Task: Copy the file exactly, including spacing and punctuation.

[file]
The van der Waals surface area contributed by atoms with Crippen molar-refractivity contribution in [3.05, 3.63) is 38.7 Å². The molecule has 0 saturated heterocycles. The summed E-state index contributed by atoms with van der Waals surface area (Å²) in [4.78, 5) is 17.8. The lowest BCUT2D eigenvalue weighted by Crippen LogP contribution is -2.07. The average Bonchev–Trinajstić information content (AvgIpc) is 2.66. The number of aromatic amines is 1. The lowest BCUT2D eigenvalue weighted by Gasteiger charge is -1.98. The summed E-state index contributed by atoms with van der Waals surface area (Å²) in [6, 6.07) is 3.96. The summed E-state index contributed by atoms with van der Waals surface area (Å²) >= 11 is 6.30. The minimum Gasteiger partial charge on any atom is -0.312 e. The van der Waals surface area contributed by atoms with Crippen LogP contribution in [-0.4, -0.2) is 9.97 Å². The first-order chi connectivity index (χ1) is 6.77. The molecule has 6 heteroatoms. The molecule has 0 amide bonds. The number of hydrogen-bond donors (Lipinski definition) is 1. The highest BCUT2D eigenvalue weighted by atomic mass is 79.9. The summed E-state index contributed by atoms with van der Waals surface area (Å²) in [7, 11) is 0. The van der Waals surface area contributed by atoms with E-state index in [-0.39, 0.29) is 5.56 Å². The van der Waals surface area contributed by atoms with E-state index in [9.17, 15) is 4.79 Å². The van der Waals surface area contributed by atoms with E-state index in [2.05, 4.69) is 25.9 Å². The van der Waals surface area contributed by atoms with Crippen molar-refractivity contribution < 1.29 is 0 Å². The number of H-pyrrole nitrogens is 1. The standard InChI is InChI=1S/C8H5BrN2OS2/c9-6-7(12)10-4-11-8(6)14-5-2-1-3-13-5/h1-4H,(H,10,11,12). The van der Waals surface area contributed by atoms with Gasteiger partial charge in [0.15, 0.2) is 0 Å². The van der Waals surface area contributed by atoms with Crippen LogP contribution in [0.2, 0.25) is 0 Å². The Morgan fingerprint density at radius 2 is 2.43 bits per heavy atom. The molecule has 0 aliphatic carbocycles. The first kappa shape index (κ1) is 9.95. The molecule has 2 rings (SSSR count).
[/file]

The van der Waals surface area contributed by atoms with Crippen molar-refractivity contribution in [3.05, 3.63) is 38.7 Å². The molecule has 0 saturated heterocycles. The summed E-state index contributed by atoms with van der Waals surface area (Å²) in [4.78, 5) is 17.8. The lowest BCUT2D eigenvalue weighted by Crippen LogP contribution is -2.07. The average Bonchev–Trinajstić information content (AvgIpc) is 2.66. The number of aromatic amines is 1. The lowest BCUT2D eigenvalue weighted by Gasteiger charge is -1.98. The summed E-state index contributed by atoms with van der Waals surface area (Å²) in [6, 6.07) is 3.96. The summed E-state index contributed by atoms with van der Waals surface area (Å²) >= 11 is 6.30. The minimum Gasteiger partial charge on any atom is -0.312 e. The van der Waals surface area contributed by atoms with Crippen LogP contribution in [-0.4, -0.2) is 9.97 Å². The first-order chi connectivity index (χ1) is 6.77. The molecule has 6 heteroatoms. The molecule has 0 amide bonds. The number of hydrogen-bond donors (Lipinski definition) is 1. The highest BCUT2D eigenvalue weighted by atomic mass is 79.9. The summed E-state index contributed by atoms with van der Waals surface area (Å²) in [7, 11) is 0. The van der Waals surface area contributed by atoms with E-state index in [-0.39, 0.29) is 5.56 Å². The van der Waals surface area contributed by atoms with E-state index in [9.17, 15) is 4.79 Å². The van der Waals surface area contributed by atoms with E-state index in [2.05, 4.69) is 25.9 Å². The van der Waals surface area contributed by atoms with Crippen molar-refractivity contribution < 1.29 is 0 Å². The number of H-pyrrole nitrogens is 1. The standard InChI is InChI=1S/C8H5BrN2OS2/c9-6-7(12)10-4-11-8(6)14-5-2-1-3-13-5/h1-4H,(H,10,11,12). The van der Waals surface area contributed by atoms with Gasteiger partial charge in [0.15, 0.2) is 0 Å². The van der Waals surface area contributed by atoms with Crippen LogP contribution in [0.2, 0.25) is 0 Å². The Morgan fingerprint density at radius 2 is 2.43 bits per heavy atom. The molecule has 0 aliphatic carbocycles. The first kappa shape index (κ1) is 9.95. The molecule has 2 rings (SSSR count).